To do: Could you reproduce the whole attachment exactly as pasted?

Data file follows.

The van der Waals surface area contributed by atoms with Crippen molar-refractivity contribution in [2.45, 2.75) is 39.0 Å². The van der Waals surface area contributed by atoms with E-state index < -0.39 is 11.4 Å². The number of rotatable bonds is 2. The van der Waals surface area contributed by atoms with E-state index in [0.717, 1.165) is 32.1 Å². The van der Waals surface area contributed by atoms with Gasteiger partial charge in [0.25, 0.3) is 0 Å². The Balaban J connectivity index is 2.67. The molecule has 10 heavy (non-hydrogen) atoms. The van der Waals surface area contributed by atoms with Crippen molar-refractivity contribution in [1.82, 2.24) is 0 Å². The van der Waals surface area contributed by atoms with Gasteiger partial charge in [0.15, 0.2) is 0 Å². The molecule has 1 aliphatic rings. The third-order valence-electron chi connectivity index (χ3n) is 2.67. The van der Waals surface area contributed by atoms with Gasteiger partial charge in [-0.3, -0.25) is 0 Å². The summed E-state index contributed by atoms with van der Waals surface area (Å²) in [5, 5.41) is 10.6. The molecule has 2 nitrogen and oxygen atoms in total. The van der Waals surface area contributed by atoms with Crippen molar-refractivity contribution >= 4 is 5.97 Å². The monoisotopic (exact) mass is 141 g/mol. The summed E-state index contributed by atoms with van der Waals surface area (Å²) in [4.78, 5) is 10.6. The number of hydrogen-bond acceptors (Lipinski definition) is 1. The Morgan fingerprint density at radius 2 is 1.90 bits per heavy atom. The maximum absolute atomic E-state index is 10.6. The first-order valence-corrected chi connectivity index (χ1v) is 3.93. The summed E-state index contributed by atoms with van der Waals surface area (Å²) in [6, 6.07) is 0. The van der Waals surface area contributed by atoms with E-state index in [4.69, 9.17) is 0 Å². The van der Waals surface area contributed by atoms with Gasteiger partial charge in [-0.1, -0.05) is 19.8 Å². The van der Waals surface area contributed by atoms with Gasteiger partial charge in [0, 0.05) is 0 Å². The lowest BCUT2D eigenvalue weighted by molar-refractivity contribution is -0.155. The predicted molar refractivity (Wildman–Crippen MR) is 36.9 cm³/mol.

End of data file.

The van der Waals surface area contributed by atoms with Crippen molar-refractivity contribution in [2.45, 2.75) is 39.0 Å². The van der Waals surface area contributed by atoms with E-state index < -0.39 is 11.4 Å². The number of rotatable bonds is 2. The van der Waals surface area contributed by atoms with E-state index in [0.717, 1.165) is 32.1 Å². The van der Waals surface area contributed by atoms with Gasteiger partial charge in [0.25, 0.3) is 0 Å². The Balaban J connectivity index is 2.67. The molecule has 10 heavy (non-hydrogen) atoms. The van der Waals surface area contributed by atoms with Crippen molar-refractivity contribution in [1.82, 2.24) is 0 Å². The van der Waals surface area contributed by atoms with Gasteiger partial charge in [0.15, 0.2) is 0 Å². The molecule has 1 aliphatic rings. The third-order valence-electron chi connectivity index (χ3n) is 2.67. The van der Waals surface area contributed by atoms with Gasteiger partial charge in [-0.3, -0.25) is 0 Å². The summed E-state index contributed by atoms with van der Waals surface area (Å²) in [5, 5.41) is 10.6. The molecule has 2 nitrogen and oxygen atoms in total. The van der Waals surface area contributed by atoms with Crippen molar-refractivity contribution >= 4 is 5.97 Å². The monoisotopic (exact) mass is 141 g/mol. The summed E-state index contributed by atoms with van der Waals surface area (Å²) in [4.78, 5) is 10.6. The number of hydrogen-bond acceptors (Lipinski definition) is 1. The Morgan fingerprint density at radius 2 is 1.90 bits per heavy atom. The maximum absolute atomic E-state index is 10.6. The first-order valence-corrected chi connectivity index (χ1v) is 3.93. The summed E-state index contributed by atoms with van der Waals surface area (Å²) in [6, 6.07) is 0. The van der Waals surface area contributed by atoms with E-state index in [4.69, 9.17) is 0 Å². The van der Waals surface area contributed by atoms with Gasteiger partial charge in [-0.1, -0.05) is 19.8 Å². The van der Waals surface area contributed by atoms with Gasteiger partial charge in [0, 0.05) is 0 Å². The lowest BCUT2D eigenvalue weighted by molar-refractivity contribution is -0.155. The predicted molar refractivity (Wildman–Crippen MR) is 36.9 cm³/mol.